When the SRS Funding model was first introduced, it included a ‘curve’ to the primary CTC line. The curve increases the per student funding of primary students within a particular SES band and schools between SES 108 and 122 receive a per capita amount for primary students which is higher than the per capita amount for secondary students.
Under the new SRS model, the ‘curve’ has been adjusted so that at no point does a primary student receive more funding than a secondary student. This is more reflective of primary and secondary school costs than the current settings.
New ‘Capacity to Contribute’ settings (based on re-based 2018 SRS)
Removal of Student Weighted Average SES
The current SRS funding model allows school systems to utilise a student weighted average Socio-Economic Status (SES) score for the entire system. This means that rather than each school’s CTC being measured on their own SES score, the SES score for the system is set at the student-weighted average SES score and all schools have the same CTC percentage. Where this was not financially beneficial to systems, they could choose to stay with schools’ individual SES scores being used to calculate CTC for the system.
The Student Weighted Average SES will remain in place in 2018 but from 2019 all schools, including those in systems, will have their CTC based on their individual school SES scores.
Students with Disability Loading Settings
Significant changes have been made to the Student with Disability loading settings with the introduction of a differentiated loading based on the Nationally Consistent Collection of Data on School Students with Disability (NCCD) data collection.
The loading settings for students with disability are now significantly different to the current settings and all the available modelling regarding the proposed changes indicates that they will have a significant impact on individual Independent schools’ funding entitlements.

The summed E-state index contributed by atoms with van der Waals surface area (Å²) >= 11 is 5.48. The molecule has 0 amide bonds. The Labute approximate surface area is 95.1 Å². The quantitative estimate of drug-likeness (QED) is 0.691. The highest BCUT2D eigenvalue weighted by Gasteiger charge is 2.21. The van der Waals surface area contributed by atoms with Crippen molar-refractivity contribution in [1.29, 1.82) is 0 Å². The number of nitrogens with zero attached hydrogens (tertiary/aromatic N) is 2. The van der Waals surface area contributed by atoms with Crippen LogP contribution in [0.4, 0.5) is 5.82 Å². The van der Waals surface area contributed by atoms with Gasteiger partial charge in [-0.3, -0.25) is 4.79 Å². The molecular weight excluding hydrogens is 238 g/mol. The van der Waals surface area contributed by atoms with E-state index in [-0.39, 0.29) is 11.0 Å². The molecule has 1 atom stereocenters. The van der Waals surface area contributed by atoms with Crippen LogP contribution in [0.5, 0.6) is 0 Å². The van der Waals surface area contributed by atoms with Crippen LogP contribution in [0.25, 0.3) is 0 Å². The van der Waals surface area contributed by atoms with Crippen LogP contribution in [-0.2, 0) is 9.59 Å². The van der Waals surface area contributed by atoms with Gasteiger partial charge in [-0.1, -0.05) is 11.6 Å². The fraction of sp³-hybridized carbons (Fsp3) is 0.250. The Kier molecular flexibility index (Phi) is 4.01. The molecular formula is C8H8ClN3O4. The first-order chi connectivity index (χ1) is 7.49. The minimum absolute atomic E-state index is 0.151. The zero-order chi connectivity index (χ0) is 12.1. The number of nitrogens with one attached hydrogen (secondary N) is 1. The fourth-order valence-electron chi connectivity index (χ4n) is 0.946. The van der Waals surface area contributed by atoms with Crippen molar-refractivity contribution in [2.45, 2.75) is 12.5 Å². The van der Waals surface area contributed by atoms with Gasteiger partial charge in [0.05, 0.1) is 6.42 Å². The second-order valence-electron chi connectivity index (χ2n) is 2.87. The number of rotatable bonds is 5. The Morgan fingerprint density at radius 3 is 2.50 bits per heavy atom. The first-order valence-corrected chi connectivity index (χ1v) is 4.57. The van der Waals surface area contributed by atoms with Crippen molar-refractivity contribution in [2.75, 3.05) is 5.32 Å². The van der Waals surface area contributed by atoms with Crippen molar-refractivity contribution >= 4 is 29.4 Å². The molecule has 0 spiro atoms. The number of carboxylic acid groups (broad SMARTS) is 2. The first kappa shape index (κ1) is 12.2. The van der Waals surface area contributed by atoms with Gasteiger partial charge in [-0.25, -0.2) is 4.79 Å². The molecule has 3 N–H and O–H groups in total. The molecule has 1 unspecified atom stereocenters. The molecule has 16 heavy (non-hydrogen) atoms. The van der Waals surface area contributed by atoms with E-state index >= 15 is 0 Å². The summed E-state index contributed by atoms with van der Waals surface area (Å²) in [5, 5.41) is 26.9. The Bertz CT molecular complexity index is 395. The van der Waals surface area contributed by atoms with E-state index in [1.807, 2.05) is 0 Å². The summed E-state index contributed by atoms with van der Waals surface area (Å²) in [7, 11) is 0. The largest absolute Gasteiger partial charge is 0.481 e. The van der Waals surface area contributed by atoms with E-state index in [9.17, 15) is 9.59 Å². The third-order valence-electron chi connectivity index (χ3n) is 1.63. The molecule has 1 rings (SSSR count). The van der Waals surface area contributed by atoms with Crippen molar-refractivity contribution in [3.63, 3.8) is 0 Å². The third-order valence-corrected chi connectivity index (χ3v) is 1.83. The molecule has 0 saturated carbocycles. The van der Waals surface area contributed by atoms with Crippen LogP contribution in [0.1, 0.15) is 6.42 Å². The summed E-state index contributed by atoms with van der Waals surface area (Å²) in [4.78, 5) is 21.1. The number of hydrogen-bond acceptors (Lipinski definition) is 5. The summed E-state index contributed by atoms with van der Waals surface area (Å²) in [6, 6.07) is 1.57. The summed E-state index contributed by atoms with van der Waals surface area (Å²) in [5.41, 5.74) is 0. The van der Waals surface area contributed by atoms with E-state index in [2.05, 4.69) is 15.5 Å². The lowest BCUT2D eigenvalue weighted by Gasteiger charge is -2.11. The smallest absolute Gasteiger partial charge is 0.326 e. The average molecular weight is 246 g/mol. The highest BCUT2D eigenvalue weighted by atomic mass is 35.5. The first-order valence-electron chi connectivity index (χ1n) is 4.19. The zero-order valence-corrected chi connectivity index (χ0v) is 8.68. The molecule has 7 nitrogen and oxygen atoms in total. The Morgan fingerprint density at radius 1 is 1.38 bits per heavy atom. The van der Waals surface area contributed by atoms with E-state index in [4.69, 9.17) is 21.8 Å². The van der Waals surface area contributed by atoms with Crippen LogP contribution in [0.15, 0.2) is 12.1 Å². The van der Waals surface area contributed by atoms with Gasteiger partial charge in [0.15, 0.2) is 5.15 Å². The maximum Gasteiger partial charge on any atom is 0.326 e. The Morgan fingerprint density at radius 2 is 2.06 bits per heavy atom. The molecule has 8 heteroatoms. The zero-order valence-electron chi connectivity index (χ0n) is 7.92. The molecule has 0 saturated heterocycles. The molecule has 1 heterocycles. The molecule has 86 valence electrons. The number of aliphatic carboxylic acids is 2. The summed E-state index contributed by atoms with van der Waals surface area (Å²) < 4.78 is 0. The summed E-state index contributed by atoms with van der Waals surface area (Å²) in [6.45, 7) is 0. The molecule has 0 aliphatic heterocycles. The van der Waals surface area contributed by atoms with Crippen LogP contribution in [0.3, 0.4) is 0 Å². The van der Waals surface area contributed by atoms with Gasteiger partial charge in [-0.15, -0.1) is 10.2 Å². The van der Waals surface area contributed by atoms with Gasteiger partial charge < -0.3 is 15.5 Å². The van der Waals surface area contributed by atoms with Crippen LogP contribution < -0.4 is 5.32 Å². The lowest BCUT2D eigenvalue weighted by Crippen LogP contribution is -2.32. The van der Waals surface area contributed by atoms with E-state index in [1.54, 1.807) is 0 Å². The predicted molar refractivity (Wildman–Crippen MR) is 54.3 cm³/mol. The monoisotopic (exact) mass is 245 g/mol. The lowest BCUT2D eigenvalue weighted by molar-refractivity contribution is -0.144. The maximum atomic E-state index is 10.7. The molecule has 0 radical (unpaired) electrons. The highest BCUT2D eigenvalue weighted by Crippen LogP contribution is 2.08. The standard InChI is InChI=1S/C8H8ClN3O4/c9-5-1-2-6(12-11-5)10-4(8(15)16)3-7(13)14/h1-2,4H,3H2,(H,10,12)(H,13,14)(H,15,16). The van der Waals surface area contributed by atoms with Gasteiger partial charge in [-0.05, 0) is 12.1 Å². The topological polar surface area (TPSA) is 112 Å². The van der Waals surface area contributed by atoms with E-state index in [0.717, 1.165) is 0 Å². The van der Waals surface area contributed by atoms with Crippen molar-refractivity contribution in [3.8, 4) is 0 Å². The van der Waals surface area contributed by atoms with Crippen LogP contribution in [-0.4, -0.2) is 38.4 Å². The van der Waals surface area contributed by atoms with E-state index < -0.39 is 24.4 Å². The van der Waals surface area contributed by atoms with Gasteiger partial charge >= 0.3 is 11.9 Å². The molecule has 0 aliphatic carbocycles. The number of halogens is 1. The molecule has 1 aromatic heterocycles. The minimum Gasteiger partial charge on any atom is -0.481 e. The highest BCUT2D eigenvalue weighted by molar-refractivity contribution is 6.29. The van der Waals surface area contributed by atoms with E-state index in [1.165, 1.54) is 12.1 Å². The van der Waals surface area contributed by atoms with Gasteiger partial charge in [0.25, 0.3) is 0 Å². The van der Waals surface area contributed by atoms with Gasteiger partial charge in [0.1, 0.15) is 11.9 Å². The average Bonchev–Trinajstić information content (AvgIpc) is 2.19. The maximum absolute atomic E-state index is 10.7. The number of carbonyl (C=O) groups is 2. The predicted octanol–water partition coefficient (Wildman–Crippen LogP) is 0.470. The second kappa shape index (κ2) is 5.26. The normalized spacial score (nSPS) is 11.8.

Comparison current and new SWD loadings
|Current loadings||Proposed differentiated loadings|
|186 per cent for students with a disability|
attending a mainstream school
• Supplementary 42 per cent
• Substantial 146 per cent
• Extensive 312 per cent
|223 per cent for students with a disability |
attending a special school
• Supplementary 33 per cent
• Substantial 116 per cent
• Extensive 248 per cent
The primary percentages are higher than the secondary to bring the total amounts into alignment when multiplied by the primary and secondary SRS amounts i.e. the loading amounts will be similar regardless of whether the student is a primary student or a secondary student.
As this collection has not previously been used for funding, the Commonwealth will be incorporating the collection into its current data collection audit processes, similar to those used for the Non-Government School Census.
State-Territory Maintenance of Effort
Another important element of the new funding arrangements will be the requirement on State-Territory governments to maintain their share of funding for both government and non-government schools.
National Schools Resourcing Board
A late addition to the new funding model was the creation of a National School Resourcing Board. This Board will consist of representatives from all sectors and will be set up as an independent body advising the Commonwealth Minister for Education and Training. It is expected that one of the first pieces of work to be undertaken by the Board in 2018 will be a review of the SES, used to determine the CTC settings.
The Department of Education and Training ‘s webpage outlining the David Gonski led Review to Achieve Educational Excellence in Australian Schools. Contains a link to the review’s terms of reference.
Parliament of Australia webpage containing details of the Australian Education Amendment Bill 2017.